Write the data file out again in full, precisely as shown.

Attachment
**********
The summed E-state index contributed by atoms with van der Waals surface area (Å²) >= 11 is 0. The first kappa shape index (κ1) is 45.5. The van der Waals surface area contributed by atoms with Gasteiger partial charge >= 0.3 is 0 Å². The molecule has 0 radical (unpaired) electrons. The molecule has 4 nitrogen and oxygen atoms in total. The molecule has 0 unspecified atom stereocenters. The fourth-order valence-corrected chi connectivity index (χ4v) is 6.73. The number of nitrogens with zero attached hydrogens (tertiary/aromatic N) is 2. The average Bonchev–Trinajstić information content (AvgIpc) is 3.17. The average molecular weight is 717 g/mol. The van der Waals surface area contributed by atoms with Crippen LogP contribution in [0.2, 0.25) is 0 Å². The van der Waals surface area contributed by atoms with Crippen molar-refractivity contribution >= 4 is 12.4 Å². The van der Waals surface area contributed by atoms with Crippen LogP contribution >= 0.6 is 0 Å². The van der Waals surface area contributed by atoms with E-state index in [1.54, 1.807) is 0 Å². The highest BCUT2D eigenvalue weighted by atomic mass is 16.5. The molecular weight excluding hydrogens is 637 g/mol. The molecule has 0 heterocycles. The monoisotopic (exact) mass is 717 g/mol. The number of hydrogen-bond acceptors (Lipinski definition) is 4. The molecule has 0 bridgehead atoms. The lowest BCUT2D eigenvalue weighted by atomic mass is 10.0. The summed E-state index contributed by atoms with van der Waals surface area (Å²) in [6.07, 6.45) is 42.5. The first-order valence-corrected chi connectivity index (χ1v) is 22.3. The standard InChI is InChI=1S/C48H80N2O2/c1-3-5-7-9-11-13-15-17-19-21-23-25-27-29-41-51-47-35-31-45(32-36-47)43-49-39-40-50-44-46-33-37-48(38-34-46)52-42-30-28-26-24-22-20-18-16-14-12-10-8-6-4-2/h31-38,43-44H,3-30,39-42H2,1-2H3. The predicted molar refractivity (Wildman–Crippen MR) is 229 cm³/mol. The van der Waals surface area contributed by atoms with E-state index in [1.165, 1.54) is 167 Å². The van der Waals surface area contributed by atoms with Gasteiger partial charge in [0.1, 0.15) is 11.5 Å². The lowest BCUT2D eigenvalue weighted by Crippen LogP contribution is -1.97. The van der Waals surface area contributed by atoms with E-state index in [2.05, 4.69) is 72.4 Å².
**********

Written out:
The summed E-state index contributed by atoms with van der Waals surface area (Å²) >= 11 is 0. The first kappa shape index (κ1) is 45.5. The van der Waals surface area contributed by atoms with Gasteiger partial charge >= 0.3 is 0 Å². The molecule has 0 radical (unpaired) electrons. The molecule has 4 nitrogen and oxygen atoms in total. The molecule has 0 unspecified atom stereocenters. The fourth-order valence-corrected chi connectivity index (χ4v) is 6.73. The number of nitrogens with zero attached hydrogens (tertiary/aromatic N) is 2. The average Bonchev–Trinajstić information content (AvgIpc) is 3.17. The average molecular weight is 717 g/mol. The van der Waals surface area contributed by atoms with Crippen LogP contribution in [0.2, 0.25) is 0 Å². The van der Waals surface area contributed by atoms with Crippen molar-refractivity contribution >= 4 is 12.4 Å². The van der Waals surface area contributed by atoms with Crippen LogP contribution >= 0.6 is 0 Å². The van der Waals surface area contributed by atoms with E-state index in [1.54, 1.807) is 0 Å². The highest BCUT2D eigenvalue weighted by atomic mass is 16.5. The molecular weight excluding hydrogens is 637 g/mol. The molecule has 0 heterocycles. The monoisotopic (exact) mass is 717 g/mol. The number of hydrogen-bond acceptors (Lipinski definition) is 4. The molecule has 0 bridgehead atoms. The lowest BCUT2D eigenvalue weighted by atomic mass is 10.0. The summed E-state index contributed by atoms with van der Waals surface area (Å²) in [6.07, 6.45) is 42.5. The first-order valence-corrected chi connectivity index (χ1v) is 22.3. The standard InChI is InChI=1S/C48H80N2O2/c1-3-5-7-9-11-13-15-17-19-21-23-25-27-29-41-51-47-35-31-45(32-36-47)43-49-39-40-50-44-46-33-37-48(38-34-46)52-42-30-28-26-24-22-20-18-16-14-12-10-8-6-4-2/h31-38,43-44H,3-30,39-42H2,1-2H3. The predicted molar refractivity (Wildman–Crippen MR) is 229 cm³/mol. The van der Waals surface area contributed by atoms with E-state index in [1.165, 1.54) is 167 Å². The van der Waals surface area contributed by atoms with Gasteiger partial charge in [0.1, 0.15) is 11.5 Å². The lowest BCUT2D eigenvalue weighted by Crippen LogP contribution is -1.97. The van der Waals surface area contributed by atoms with E-state index in [2.05, 4.69) is 72.4 Å².